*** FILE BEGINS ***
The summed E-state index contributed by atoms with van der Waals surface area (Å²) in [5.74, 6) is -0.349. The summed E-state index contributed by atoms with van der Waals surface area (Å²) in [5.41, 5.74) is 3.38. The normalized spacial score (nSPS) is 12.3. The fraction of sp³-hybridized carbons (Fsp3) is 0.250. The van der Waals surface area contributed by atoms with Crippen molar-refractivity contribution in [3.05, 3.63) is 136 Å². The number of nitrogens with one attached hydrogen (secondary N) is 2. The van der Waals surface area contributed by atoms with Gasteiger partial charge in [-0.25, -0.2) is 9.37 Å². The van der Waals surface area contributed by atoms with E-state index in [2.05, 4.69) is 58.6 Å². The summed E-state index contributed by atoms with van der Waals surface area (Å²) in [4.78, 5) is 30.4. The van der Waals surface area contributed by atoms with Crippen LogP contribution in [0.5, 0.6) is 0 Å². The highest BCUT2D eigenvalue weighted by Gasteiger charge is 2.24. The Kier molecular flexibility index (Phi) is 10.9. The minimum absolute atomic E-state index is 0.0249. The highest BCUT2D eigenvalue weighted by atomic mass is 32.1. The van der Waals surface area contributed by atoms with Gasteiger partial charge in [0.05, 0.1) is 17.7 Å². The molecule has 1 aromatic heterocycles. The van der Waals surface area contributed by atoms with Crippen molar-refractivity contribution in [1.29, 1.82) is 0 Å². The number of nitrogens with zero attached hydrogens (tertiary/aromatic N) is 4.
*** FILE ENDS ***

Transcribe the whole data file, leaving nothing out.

The summed E-state index contributed by atoms with van der Waals surface area (Å²) in [5.74, 6) is -0.349. The summed E-state index contributed by atoms with van der Waals surface area (Å²) in [5.41, 5.74) is 3.38. The normalized spacial score (nSPS) is 12.3. The fraction of sp³-hybridized carbons (Fsp3) is 0.250. The van der Waals surface area contributed by atoms with Crippen molar-refractivity contribution in [3.05, 3.63) is 136 Å². The number of nitrogens with one attached hydrogen (secondary N) is 2. The van der Waals surface area contributed by atoms with Gasteiger partial charge in [-0.25, -0.2) is 9.37 Å². The van der Waals surface area contributed by atoms with E-state index in [2.05, 4.69) is 58.6 Å². The summed E-state index contributed by atoms with van der Waals surface area (Å²) in [4.78, 5) is 30.4. The van der Waals surface area contributed by atoms with Crippen LogP contribution in [0.5, 0.6) is 0 Å². The highest BCUT2D eigenvalue weighted by Gasteiger charge is 2.24. The Kier molecular flexibility index (Phi) is 10.9. The minimum absolute atomic E-state index is 0.0249. The highest BCUT2D eigenvalue weighted by atomic mass is 32.1. The van der Waals surface area contributed by atoms with Gasteiger partial charge in [0.05, 0.1) is 17.7 Å². The molecule has 1 aromatic heterocycles. The van der Waals surface area contributed by atoms with Crippen molar-refractivity contribution in [1.29, 1.82) is 0 Å². The number of nitrogens with zero attached hydrogens (tertiary/aromatic N) is 4.